Part of the reason for creating an honors program is to attract more high-achieving students to the school. But, according to Vice President of Enrollment Management Deborah Thompson, having the “right mix” of students is important as well.

“We’re not looking to replicate anyone else’s profile, so if you looked at the student who goes to Harvard or Princeton or any of the Ivies, they’re all going to look very much the same,” Thompson said. “Because of the mix of programs we offer, our location, our academic profile really doesn’t match a lot of other institutions.”

Strengthening the academic profile of the school, rather than radically changing it, is what the college is looking to accomplish. To do that, several scholarships for incoming students have been added in the past few years. Before that, there were no scholarships for incoming students because of Flagler’s relatively low cost for a private school.

“We wanted to differentiate between the student that pushed themselves in high school and achieved at a very high level, so we wanted to reward that up front in the admissions process,” Thompson said. “Obviously, we want more high-achieving students, that makes for a richer educational environment for the students that are here, and we want that for Flagler.”

Once the students are recruited, the next step is keeping them at the school for all four years. Thompson said largely that is a matter of finding a student who is the right fit for the school.

“If you weren’t very involved, you didn’t take college prep courses and you had an average performance on standardized tests while you were in high school, you’re probably not a good fit for Flagler,” Thompson said. “We’re looking for a really well-rounded person, so we use that model to go out and direct our efforts to find people to apply to the institution.”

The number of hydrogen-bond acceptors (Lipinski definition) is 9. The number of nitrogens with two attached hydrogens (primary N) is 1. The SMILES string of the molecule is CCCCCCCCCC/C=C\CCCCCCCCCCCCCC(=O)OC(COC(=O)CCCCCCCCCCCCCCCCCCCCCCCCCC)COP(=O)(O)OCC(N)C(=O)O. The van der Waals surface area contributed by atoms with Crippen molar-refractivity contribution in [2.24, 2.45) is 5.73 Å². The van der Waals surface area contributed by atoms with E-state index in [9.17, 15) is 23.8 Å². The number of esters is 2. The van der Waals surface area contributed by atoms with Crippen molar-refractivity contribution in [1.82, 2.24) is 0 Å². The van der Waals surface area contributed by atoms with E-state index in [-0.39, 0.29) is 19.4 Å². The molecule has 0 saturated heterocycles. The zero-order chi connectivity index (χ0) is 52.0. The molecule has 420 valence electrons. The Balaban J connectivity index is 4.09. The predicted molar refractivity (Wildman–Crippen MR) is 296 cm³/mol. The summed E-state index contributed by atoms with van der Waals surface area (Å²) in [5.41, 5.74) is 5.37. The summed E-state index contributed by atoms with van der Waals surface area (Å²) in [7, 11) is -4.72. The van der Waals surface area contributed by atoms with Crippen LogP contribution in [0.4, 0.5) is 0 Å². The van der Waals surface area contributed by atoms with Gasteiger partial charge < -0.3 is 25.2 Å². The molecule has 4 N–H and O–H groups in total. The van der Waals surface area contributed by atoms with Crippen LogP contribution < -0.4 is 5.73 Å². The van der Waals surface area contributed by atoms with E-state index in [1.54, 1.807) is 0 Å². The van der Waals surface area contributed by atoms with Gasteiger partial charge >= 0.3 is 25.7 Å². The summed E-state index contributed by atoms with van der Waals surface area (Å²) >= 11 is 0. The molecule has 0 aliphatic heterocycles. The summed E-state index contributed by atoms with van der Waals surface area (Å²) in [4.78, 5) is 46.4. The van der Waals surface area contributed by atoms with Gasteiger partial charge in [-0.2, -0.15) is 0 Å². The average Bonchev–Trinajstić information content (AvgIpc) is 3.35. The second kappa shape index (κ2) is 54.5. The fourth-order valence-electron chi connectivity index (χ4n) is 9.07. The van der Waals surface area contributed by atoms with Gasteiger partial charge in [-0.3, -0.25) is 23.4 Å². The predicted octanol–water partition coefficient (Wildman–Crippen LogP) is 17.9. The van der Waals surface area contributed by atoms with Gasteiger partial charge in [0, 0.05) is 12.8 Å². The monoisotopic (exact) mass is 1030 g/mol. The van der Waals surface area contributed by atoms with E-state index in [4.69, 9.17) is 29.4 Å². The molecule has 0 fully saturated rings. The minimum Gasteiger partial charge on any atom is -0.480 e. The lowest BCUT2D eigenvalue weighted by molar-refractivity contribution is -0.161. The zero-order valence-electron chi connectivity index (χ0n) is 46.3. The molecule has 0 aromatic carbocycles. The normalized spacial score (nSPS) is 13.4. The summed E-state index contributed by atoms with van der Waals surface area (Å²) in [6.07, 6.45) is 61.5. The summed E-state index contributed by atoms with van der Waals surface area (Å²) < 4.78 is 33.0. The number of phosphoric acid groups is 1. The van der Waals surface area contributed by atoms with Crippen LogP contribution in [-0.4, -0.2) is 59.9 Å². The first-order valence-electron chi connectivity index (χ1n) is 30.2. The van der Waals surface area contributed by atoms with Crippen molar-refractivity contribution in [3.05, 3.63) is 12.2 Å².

When more students who are the right fit for Flagler are found, retention rates should start to rise, which is a goal schoolwide. For the past school year, retention rates rose 4 percent to 72 percent. For Thompson, retention is especially important because it gauges how well the admissions and recruiting team kept their promises to incoming students.

“It is a challenge for us when we aren’t able to deliver an excellent experience,” she said. “For me, it is most devastating for the student because they made a decision that they thought was going to be a four-year decision, they were going to be here at Flagler and finish their undergraduate, and something didn’t go the way they thought it was going to go and they had to go and find another institution in the middle or at the end of the first year. That’s not what we want for anyone.”

Also, with higher retention rates, incoming classes would be smaller — somewhere close to 600 students, she said.

“That gives us the ability to be a bit more selective in the students that we bring to the institution and that raises the value of a Flagler diploma,” Thompson said. “If it’s harder to get in, then people want what they think they can’t have.”

A central part of improving and moving forward as a whole for the college is emphasizing distinctiveness: in the location, the student body and the academic programs.

“There are a lot of models out there,” Woolfolk said. “But I would hope Flagler would go its own way.”